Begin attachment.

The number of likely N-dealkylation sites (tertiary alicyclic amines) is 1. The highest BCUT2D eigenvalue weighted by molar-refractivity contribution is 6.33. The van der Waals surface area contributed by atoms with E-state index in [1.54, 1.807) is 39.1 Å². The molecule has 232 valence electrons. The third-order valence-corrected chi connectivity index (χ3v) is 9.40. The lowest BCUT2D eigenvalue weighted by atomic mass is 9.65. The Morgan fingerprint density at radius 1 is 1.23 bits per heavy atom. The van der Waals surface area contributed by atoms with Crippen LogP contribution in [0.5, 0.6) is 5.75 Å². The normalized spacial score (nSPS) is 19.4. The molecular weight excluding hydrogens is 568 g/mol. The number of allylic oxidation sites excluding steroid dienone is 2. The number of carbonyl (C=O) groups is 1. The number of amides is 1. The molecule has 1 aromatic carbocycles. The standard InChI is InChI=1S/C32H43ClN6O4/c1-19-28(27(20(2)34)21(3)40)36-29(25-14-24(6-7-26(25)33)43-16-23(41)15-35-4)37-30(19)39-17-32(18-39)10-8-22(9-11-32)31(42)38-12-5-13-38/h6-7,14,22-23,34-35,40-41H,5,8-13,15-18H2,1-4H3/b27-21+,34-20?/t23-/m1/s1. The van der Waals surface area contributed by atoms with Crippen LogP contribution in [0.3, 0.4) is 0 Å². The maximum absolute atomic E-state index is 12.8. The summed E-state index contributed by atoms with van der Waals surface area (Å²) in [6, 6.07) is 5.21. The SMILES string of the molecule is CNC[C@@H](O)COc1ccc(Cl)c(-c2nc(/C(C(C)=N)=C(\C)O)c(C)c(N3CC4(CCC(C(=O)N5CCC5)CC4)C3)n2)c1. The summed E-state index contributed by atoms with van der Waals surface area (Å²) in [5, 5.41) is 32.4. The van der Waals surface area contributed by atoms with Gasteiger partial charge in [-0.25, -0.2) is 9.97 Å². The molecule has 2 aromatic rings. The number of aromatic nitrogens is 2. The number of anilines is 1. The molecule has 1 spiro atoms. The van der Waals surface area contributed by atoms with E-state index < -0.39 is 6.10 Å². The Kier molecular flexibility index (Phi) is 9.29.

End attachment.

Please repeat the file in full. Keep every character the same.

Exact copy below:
The number of likely N-dealkylation sites (tertiary alicyclic amines) is 1. The highest BCUT2D eigenvalue weighted by molar-refractivity contribution is 6.33. The van der Waals surface area contributed by atoms with E-state index in [1.54, 1.807) is 39.1 Å². The molecule has 232 valence electrons. The third-order valence-corrected chi connectivity index (χ3v) is 9.40. The lowest BCUT2D eigenvalue weighted by atomic mass is 9.65. The Morgan fingerprint density at radius 1 is 1.23 bits per heavy atom. The van der Waals surface area contributed by atoms with Crippen LogP contribution in [0.5, 0.6) is 5.75 Å². The normalized spacial score (nSPS) is 19.4. The molecular weight excluding hydrogens is 568 g/mol. The number of allylic oxidation sites excluding steroid dienone is 2. The number of carbonyl (C=O) groups is 1. The number of amides is 1. The molecule has 1 aromatic carbocycles. The standard InChI is InChI=1S/C32H43ClN6O4/c1-19-28(27(20(2)34)21(3)40)36-29(25-14-24(6-7-26(25)33)43-16-23(41)15-35-4)37-30(19)39-17-32(18-39)10-8-22(9-11-32)31(42)38-12-5-13-38/h6-7,14,22-23,34-35,40-41H,5,8-13,15-18H2,1-4H3/b27-21+,34-20?/t23-/m1/s1. The van der Waals surface area contributed by atoms with Crippen LogP contribution in [0.3, 0.4) is 0 Å². The maximum absolute atomic E-state index is 12.8. The summed E-state index contributed by atoms with van der Waals surface area (Å²) in [6, 6.07) is 5.21. The SMILES string of the molecule is CNC[C@@H](O)COc1ccc(Cl)c(-c2nc(/C(C(C)=N)=C(\C)O)c(C)c(N3CC4(CCC(C(=O)N5CCC5)CC4)C3)n2)c1. The summed E-state index contributed by atoms with van der Waals surface area (Å²) in [5, 5.41) is 32.4. The van der Waals surface area contributed by atoms with Gasteiger partial charge in [-0.25, -0.2) is 9.97 Å². The molecule has 2 aromatic rings. The number of aromatic nitrogens is 2. The number of anilines is 1. The molecule has 1 spiro atoms. The van der Waals surface area contributed by atoms with E-state index < -0.39 is 6.10 Å². The Kier molecular flexibility index (Phi) is 9.29.